Who does not want to be Paris Hilton?

November 21, 2014 by Eric Linden
$100 bill wrapped in a bow

Inheriting money is kind of nice for people. You have usually done nothing to earn it but be born. You most likely have not worked for it. You just find out you have some money coming to you. Before you book your flight to Paris, there may be some things you need to know in regards to TAXES! Yup, you cannot escape from Uncle Sammy’s reach even as you grieve your favorite uncle’s untimely passing.

Although you may be tempted to blow that whole IRA, you could be paying up to 40% in taxes! Not good. Tax-wise, it is best not to accept a “lump sum” inheritance. Spreading it out over time and taking distributions can help lessen your tax liabilities.

Upon inheriting an IRA, beneficiaries can stretch out their inheritance and avoid a big tax hit. This technique allows both spouse and non-spouse beneficiaries to leave most of the inheritance growing tax-deferred, while only taking out the required amount and minimizing what they’re taxed on each year.  Warning: If you fail to take out any Required Minimum Distribution (RMD), the penalty, in addition to the tax, is 50% of the amount that should have been withdrawn. And the rules are different depending on whether the deceased had reached 70.5 years of age or not.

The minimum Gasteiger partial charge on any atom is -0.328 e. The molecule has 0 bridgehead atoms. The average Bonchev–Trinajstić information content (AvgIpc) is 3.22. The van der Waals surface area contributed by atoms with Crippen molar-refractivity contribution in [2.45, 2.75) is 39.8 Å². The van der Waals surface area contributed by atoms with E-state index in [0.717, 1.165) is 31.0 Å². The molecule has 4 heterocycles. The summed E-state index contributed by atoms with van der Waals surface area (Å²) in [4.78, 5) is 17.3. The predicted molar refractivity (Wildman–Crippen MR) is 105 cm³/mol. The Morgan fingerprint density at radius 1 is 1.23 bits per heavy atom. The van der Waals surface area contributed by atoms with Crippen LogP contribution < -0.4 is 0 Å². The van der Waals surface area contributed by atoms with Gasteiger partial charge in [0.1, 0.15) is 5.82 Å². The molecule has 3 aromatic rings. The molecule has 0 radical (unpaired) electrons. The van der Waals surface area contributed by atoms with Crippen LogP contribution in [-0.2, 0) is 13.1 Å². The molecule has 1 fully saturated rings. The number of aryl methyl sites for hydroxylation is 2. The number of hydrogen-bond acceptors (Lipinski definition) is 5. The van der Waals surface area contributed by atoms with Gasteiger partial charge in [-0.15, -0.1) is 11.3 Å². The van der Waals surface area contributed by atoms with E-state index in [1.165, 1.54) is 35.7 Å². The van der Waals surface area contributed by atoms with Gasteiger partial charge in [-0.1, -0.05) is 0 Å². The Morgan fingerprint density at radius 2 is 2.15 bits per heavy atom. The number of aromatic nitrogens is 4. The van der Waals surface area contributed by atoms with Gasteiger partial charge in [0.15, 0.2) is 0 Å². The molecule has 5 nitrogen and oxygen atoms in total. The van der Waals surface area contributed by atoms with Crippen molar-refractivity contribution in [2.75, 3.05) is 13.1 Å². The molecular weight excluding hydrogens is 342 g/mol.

If you are fortunate enough to inherit different types of IRAs (Roth, traditional, SEP, etc.) from other dearly departed IRA owners, you are not allowed to combine them into a single inherited IRA, even though that would be easier recordkeeping.  Second warning: A spouse has different (and kinder) rules than a non-spouse.

Also, note that the United States Supreme Court recently ruled that an inherited IRA held by a non-spouse beneficiary is not exempt from attachment by creditors under the Bankruptcy Abuse Prevention and Consumer Protection Act of 2005.

Bottom line, taxpayers: if you did not get a piece of that Facebook IPO windfall, your next best bet is to be born into the Hilton family.

 

 

Tags: inheritance, IRA

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